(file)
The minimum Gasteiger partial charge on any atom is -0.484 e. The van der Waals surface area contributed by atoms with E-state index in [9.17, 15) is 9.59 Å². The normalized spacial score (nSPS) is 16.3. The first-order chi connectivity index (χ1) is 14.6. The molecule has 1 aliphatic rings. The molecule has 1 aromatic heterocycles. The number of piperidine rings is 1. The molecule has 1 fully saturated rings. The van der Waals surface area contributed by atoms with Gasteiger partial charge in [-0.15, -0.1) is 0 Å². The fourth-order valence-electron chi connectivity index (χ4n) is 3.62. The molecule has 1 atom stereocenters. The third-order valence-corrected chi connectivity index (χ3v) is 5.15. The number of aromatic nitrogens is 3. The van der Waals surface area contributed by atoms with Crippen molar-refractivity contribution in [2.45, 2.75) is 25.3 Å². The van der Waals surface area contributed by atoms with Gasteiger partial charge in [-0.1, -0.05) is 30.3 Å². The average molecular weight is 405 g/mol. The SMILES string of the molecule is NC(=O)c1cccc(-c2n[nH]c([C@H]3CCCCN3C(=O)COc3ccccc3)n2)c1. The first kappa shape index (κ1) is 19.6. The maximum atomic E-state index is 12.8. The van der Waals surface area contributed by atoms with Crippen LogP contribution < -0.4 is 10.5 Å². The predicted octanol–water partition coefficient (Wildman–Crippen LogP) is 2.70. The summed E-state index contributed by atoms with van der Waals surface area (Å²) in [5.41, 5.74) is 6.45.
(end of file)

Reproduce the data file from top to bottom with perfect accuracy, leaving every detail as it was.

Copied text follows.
The minimum Gasteiger partial charge on any atom is -0.484 e. The van der Waals surface area contributed by atoms with E-state index in [9.17, 15) is 9.59 Å². The normalized spacial score (nSPS) is 16.3. The first-order chi connectivity index (χ1) is 14.6. The molecule has 1 aliphatic rings. The molecule has 1 aromatic heterocycles. The number of piperidine rings is 1. The molecule has 1 fully saturated rings. The van der Waals surface area contributed by atoms with Gasteiger partial charge in [-0.15, -0.1) is 0 Å². The fourth-order valence-electron chi connectivity index (χ4n) is 3.62. The molecule has 1 atom stereocenters. The third-order valence-corrected chi connectivity index (χ3v) is 5.15. The number of aromatic nitrogens is 3. The van der Waals surface area contributed by atoms with Crippen molar-refractivity contribution in [2.45, 2.75) is 25.3 Å². The van der Waals surface area contributed by atoms with Gasteiger partial charge in [-0.1, -0.05) is 30.3 Å². The average molecular weight is 405 g/mol. The SMILES string of the molecule is NC(=O)c1cccc(-c2n[nH]c([C@H]3CCCCN3C(=O)COc3ccccc3)n2)c1. The first kappa shape index (κ1) is 19.6. The maximum atomic E-state index is 12.8. The van der Waals surface area contributed by atoms with Crippen LogP contribution < -0.4 is 10.5 Å². The predicted octanol–water partition coefficient (Wildman–Crippen LogP) is 2.70. The summed E-state index contributed by atoms with van der Waals surface area (Å²) in [5.41, 5.74) is 6.45.